The grounds listed above are not the only grounds for divorce allowable under Georgia Law. There are advantages to using a fault based divorce versus simply citing irretrievably broken. Filing on fault based grounds can have an effect on alimony as well as equitable division of assets. If you can prove the grounds cited, then the judge can consider the bad act of the other spouse in deciding how to fairly divide any marital assets or debts that are at issue in the divorce.
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Irreconcilable Differences As Grounds For Divorce
Also known as a no-fault divorce, this means that you have essentially grown apart or there is some personality conflict that cannot be resolved and simply do not feel it is best to be married anymore. By claiming that your marriage is irretrievably broken, you are stating that there is no hope for your marriage and that you wish to terminate the legal relationship that you have with your husband or wife. The Court will specifically require that you state there is no hope for reconciliation. It is not uncommon that, even in an uncontested case where the formality of asking whether the marriage is irretrievably broken in front of the judge, that the judge refuses to sign off on the final order granting the divorce. Also, if the parties continue to have sexual relations, most judges will interpret this to mean that the marriage is not in fact irretrievably broken and may dismiss the case.
Irretrievably broken, or no-fault divorce, is the most used legal ground for divorce used when filing for a divorce. However, this doesnt mean one of the other many reasons might not also apply. Typically, when other grounds such as adultery or cruel treatment are cited in the initial pleadings, it makes for a more litigious beginning and is not conducive to putting out the emotional fires that are already burning. There can be strategic reasons for using the least derogatory or accusatory grounds that are provided by Georgia Law.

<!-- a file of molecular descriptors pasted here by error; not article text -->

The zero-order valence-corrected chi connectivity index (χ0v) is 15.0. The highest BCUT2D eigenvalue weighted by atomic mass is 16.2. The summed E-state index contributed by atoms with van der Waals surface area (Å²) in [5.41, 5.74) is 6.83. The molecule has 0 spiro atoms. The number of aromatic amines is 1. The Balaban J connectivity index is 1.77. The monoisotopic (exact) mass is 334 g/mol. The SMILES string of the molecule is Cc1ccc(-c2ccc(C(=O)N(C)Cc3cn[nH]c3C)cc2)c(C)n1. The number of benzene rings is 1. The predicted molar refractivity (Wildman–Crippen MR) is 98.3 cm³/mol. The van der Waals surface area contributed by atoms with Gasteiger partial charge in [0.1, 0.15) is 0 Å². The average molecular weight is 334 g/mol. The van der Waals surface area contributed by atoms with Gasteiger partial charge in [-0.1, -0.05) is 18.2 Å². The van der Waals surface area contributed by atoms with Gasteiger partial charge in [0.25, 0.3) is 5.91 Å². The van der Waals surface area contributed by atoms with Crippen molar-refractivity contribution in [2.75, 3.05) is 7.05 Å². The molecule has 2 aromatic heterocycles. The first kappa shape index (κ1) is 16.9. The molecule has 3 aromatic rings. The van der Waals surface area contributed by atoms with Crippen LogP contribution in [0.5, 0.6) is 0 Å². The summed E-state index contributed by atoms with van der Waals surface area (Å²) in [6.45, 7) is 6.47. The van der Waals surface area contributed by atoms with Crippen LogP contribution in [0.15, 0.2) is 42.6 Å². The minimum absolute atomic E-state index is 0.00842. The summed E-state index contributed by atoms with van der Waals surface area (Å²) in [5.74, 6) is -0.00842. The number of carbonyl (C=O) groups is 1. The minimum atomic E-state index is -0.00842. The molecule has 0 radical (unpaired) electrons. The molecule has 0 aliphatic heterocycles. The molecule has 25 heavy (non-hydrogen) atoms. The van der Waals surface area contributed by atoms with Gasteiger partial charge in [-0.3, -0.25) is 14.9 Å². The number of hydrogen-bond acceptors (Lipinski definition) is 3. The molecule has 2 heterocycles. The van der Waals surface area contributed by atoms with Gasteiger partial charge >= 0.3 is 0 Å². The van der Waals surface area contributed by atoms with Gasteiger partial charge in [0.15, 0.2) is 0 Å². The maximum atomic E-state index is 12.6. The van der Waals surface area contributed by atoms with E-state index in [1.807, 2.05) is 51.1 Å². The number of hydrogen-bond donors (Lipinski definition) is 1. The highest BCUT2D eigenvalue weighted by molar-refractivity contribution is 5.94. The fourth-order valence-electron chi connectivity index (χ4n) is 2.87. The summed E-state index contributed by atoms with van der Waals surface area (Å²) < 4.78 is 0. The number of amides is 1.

Divorce: Fault And No
Divorce is the ending of a marriage ordered by a court. InGeorgia, however, you could ask for two types of divorce: a final divorce and alegal separation. When the court decrees a final divorce, it means that the divorce is permanent, permits remarriage, and terminates property claims. When the court decrees aseparation, it means that the divorce is not permanent, does not permit remarriage, and does not terminate property claims it serves only to legalize the separation and provide for support. You are not required to get aseparation before you can get an absolute divorce – there is a commonmisconception that you need a legal separation in order to get a divorce. Thisis not the case.
In Georgia you can get a divorce if there is no hope that youand the Defendant can save the marriage. This is known as “no-fault” divorce.Most divorces are granted on the single ground that the marriage is”irretrievably broken.” It is not necessary to show any wrongdoing or fault
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Cruel Treatment As Grounds For Divorce
Is the infliction of bodily or mental pain upon the husband or wife enough that it reasonably justifies an apprehension of danger to life, limb, or health? The most common use of cruel treatment as a ground for divorce will be when there is extensive domestic abuse that has occurred in a marriage. There is a litany of literature that can be used in domestic violence cases to help prove the cruel treatment. It can range from verbal to financial abuse, where one party is continuously insulting the other or is preventing the other from having access to a means of support.
The most difficult part of these cases is that it is a he said, she said situation. Judges are extremely experienced in these matters, however, and will typically see through to the real problem areas. If they have any doubts, they typically will assign a Guardian ad Litem or another investigator to the case, especially when children are involved.
How To Prove Adultery